Tuesday, May 21, 2013

Complementizer development in Latin

As most Latin folks know, oratio obliqua doesn't have a complementizer in classical Latin.
1. Puto    Dalleca a   Doctore     vici.
    I.think Daleks   by the.Doctor to.be.defeated
    I think that the Daleks are defeated by the Doctor.
First, because Doctor Who. Second, there's no complementizer, which is to say that there's no word that corresponds to "that" in English. It's not a big deal. We certainly can skip using the complementizer in English.
2. I think the Daleks are defeated by the Doctor.
Completely grammatical. We might even be able to parallel the Latin syntax and switch to an infinitive.
3. I think the Daleks to be defeated by the Doctor.
Though some native English speakers may feel I'm pushing the bounds of acceptable on that one. Anyway, the reason I bring this up is that at some point Latin picks up a complementizer. It presses quod, which is a conjunction meaning because, into service as the complementizer. So our first sentence might become something like this if it were to show up in the Vulgate.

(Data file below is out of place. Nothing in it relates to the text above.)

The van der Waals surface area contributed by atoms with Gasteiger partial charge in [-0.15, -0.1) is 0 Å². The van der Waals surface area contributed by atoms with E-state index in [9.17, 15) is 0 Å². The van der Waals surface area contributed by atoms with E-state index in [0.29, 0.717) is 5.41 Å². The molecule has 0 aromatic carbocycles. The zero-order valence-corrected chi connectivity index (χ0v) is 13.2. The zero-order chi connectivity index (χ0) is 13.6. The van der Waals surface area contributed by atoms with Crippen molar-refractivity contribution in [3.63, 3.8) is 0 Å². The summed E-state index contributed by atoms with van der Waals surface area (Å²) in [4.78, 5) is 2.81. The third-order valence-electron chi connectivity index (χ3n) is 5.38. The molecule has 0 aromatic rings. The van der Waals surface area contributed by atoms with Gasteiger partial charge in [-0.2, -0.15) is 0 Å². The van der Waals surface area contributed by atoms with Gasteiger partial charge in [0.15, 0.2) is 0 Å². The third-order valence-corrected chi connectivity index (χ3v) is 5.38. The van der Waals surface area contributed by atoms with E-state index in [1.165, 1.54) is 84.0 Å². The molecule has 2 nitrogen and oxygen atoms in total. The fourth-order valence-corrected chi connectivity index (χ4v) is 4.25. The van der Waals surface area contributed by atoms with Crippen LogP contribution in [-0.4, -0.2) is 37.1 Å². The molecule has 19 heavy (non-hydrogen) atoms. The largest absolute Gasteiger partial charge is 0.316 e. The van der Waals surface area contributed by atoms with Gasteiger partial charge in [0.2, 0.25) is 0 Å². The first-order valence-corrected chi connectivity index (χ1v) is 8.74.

4. Puto   quod  Dalleca a   Doctore     vicuntur.    I.think that    Daleks   by the.Doctor they.are.defeated
    I think that the Daleks are defeated by the Doctor.
And that's no small matter. Aside from adding the complementizer quod, we made two other shifts. One is invisible, because I couldn't resist the notion of the Daleks in Latin. The noun is neuter so we don't see it shift from accusative in 1 to nominative in 4, so you'll just have to trust me that it works that way. The other thing I did was to shift vici from an non-conjugated infinitive to a standard conjugated verb, vicuntur.

The reason I bring it up is because in my preparation of de Senectute for publication as a reader for intermediate students, I've noticed that quod seems to behave oddly. It's like you could interpret it as either because or that. (And if I think of it I'll dig up an example of this, but not today.)